Bhutan is wonderfully unspoilt by the outside world, and the
Bhutanese set great store by their traditions and beliefs.
Inevitably, however, the modern world is beginning to filter in to
this Himalayan kingdom - a ban on TV was lifted in 1999, for
example - but it remains a wonderfully unspoilt corner of the world
to explore on a tailor made holiday. While Bhutan is slowly
changing, the nation's government - recently transformed from an
absolute to a constitutional monarchy - does its best to manage the
transition. Hefty daily tariffs to visit the country keep tourist
numbers low and help safeguard the nation's culture, identity and
the pristine natural environment.
Travel to Bhutan generally begins and ends at Paro, where the
country's only international airport is located. Paro is also the
base from which to see probably the highest of Bhutan's many
highlights, the fabulous Tiger's Nest monastery. Beyond Paro, and
depending on how long you have, we can create an incredible tailor
made Bhutan holiday itinerary to take in such wonders as the Wangdi
Valley, famous for its extremely rare black cranes; the wonderful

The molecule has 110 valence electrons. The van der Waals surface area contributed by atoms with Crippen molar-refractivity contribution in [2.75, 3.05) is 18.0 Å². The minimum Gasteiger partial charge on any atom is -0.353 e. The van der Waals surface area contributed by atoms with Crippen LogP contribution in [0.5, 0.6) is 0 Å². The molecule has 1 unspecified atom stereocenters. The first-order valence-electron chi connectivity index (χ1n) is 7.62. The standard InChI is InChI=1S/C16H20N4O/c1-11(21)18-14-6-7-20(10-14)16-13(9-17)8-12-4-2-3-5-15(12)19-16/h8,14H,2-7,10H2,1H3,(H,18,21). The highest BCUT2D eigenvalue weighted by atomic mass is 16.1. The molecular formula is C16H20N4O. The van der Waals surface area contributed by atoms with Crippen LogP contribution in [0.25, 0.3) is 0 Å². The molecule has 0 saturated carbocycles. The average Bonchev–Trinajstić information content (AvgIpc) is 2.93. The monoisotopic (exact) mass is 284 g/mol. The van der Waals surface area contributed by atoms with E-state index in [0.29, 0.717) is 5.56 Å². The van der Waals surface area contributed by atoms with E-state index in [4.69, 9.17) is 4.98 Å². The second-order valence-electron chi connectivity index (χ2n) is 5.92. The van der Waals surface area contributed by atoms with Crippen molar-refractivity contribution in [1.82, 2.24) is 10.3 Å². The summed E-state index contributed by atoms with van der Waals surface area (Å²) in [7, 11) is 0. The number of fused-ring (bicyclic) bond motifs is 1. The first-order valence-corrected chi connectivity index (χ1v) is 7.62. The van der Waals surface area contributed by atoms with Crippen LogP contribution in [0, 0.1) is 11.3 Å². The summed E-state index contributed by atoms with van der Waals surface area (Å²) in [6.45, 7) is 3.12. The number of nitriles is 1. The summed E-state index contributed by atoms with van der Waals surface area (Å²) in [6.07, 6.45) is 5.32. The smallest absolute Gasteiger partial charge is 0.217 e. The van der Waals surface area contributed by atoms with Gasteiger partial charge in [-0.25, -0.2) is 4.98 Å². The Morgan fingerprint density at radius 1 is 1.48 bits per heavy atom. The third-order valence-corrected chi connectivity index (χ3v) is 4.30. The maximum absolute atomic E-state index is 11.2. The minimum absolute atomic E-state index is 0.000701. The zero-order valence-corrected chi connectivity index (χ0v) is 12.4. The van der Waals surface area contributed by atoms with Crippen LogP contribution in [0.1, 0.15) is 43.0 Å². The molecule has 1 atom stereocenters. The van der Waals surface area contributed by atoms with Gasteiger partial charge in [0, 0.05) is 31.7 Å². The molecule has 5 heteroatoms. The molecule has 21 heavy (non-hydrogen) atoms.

Dzongs (fortresses), temples and palaces in Bumthang; and Punakha,
the one-time capital of Bhutan, built at the confluence of the
mighty Phochu and Mochu Rivers.
Aside from simple immersion in a thoroughly alien but
fascinating culture, trekking is one of the main activities, and
keen walkers will be in their element here. Other activities
include white-water rafting (from September to May), instruction in
archery using traditional bamboo bows, and trout fishing in the
many mountain streams and rivers, thanks to a British army officer
who introduced trout as he missed the fishing of his homeland.
Most of Bhutan's population still wears the traditional national
dress of knee or ankle-length robes and is occupied in agriculture
of making traditional handicrafts which can be bought at the
markets of the current capital, Thimphu.
Original Travel consultants know Bhutan well and can arrange for
participation in archery tournaments, dancing at religious tsechus
(festivals), trekking to fantastic monasteries, mountain-biking
along 12,000 ft mountain passes or, between March and May, walks on
hillsides ablaze with wildflowers.